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Evidence of meeting #44 for Electoral Reform in the 42nd Parliament, 1st Session. (The original version is on Parliament’s site.) The winning word was ridings.

A video is available from Parliament.

On the agenda

MPs speaking

Also speaking

Ann Decter  Director, Advocacy and Public Policy, YWCA Canada
Francis Graves  President, EKOS Research Associates Inc.
Kelly Carmichael  Executive Director, Fair Vote Canada
Réal Lavergne  President, Fair Vote Canada
Sylviane Lanthier  President, Fédération des communautés francophones et acadienne du Canada
Clerk of the Committee  Ms. Christine Lafrance

October 20th, 2016 / 6:25 p.m.

Conservative

Scott Reid Conservative Lanark—Frontenac—Kingston, ON

Thank you, Mr. Chair.

Thank you to all the presenters for their presentations.

Thank you to Wilf Day, who is sitting on the side. Wilf and I have communicated on numerous occasions over a period of more than a decade, largely dealing with redistribution. I've been on the relevant committee twice, and Wilf has had intelligent thoughts on redistribution on both of those occasions. His thoughts are very much appreciated by me and by members of other parties who have been in communication with him, as well.

I wanted to start, if I could, with Mr. Lavergne, who I think is the right person to turn to, although I stand to be corrected.

I have a series of maps that were distributed. I think you are the person responsible, and I think Wilf is also partly responsible. I'm trying to make sense of them. I can see that you've gone through and that you have four maps for each region of the country represented by an MP on the committee. I see eastern Ontario; that's me. I see Montreal; that's presumably for Sherry Romanado's benefit. It continues right down to New Brunswick for Matt DeCourcey, and so on.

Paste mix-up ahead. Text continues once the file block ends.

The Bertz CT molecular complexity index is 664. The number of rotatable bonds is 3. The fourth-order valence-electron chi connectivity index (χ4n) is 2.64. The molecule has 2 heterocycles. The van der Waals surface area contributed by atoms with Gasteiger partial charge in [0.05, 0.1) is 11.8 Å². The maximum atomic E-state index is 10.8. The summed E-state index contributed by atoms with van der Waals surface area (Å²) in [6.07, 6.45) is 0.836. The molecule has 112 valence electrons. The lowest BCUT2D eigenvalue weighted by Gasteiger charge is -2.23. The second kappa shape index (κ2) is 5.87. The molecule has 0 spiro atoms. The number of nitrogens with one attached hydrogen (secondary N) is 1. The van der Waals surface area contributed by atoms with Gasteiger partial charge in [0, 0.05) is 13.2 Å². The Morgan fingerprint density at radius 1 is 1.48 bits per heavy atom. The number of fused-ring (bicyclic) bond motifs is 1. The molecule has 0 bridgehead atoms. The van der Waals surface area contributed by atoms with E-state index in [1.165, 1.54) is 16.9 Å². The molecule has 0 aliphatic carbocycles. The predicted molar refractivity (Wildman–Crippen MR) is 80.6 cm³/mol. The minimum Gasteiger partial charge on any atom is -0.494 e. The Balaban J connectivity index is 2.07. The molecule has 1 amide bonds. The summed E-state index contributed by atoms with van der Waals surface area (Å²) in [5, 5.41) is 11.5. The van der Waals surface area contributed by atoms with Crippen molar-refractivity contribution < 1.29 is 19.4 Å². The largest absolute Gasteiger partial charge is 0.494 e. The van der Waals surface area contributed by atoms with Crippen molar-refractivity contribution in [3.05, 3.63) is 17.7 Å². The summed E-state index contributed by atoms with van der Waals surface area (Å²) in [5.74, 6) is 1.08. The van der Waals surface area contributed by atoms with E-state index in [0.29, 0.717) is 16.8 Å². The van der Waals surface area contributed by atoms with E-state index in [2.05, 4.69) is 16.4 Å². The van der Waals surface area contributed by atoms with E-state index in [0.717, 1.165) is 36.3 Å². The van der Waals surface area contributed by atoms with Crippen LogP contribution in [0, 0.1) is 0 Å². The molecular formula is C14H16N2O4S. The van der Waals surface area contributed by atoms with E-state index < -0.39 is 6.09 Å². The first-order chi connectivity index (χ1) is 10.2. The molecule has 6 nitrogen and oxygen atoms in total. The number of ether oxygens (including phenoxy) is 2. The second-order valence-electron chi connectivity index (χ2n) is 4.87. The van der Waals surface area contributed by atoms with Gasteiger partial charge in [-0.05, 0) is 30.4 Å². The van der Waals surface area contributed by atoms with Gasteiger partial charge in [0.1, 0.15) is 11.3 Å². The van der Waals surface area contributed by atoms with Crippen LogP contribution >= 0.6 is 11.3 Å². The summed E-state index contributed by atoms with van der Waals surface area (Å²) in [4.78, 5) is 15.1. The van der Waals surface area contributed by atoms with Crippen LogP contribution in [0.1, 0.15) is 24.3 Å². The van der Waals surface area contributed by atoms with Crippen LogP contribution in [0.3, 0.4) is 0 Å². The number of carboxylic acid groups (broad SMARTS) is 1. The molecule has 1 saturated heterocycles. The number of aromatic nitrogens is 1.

Having said that, it looks to me like you've put forward two systems to show us. One is called MMP-8, and there are two maps for that for each region. The other is called rural-urban PR, and there are two maps for that for each region. Am I right, so far?

6:30 p.m.

President, Fair Vote Canada

Réal Lavergne

Yes, you're essentially right. There is a map for each of the members of the ERRE. Wilf is the one who did all of these maps. That is why I was frantically pointing to Wilf over here.

You're supposed to have one map for MMP in each case, and one map for rural-urban in each case. Rural/urban also illustrates what the STV might look like because under rural/urban you might be using STV as your multi-member mechanism.

6:30 p.m.

Conservative

Scott Reid Conservative Lanark—Frontenac—Kingston, ON

Okay, so now let me ask some questions about those maps.

I'm looking at the ones for central eastern Ontario. There are 19 members of Parliament in the region right now, if you leave out Durham, which I assume is how you've drawn the region.

The first map says six local MPs; the second one says three regional MPs. That, of course, adds up to only nine. May I assume that the other 10 who aren't mentioned there are on a proportional list, either for some other region that is larger than this, or for the region as a whole, or else for an Ontario-wide list, or something like that?

6:30 p.m.

President, Fair Vote Canada

Réal Lavergne

That's right. This is an MMP-8; it's actually MMP-9, in this particular case. So the region is going to be—

6:30 p.m.

Conservative

Scott Reid Conservative Lanark—Frontenac—Kingston, ON

What does the code MMP-8 or MMP-9 mean?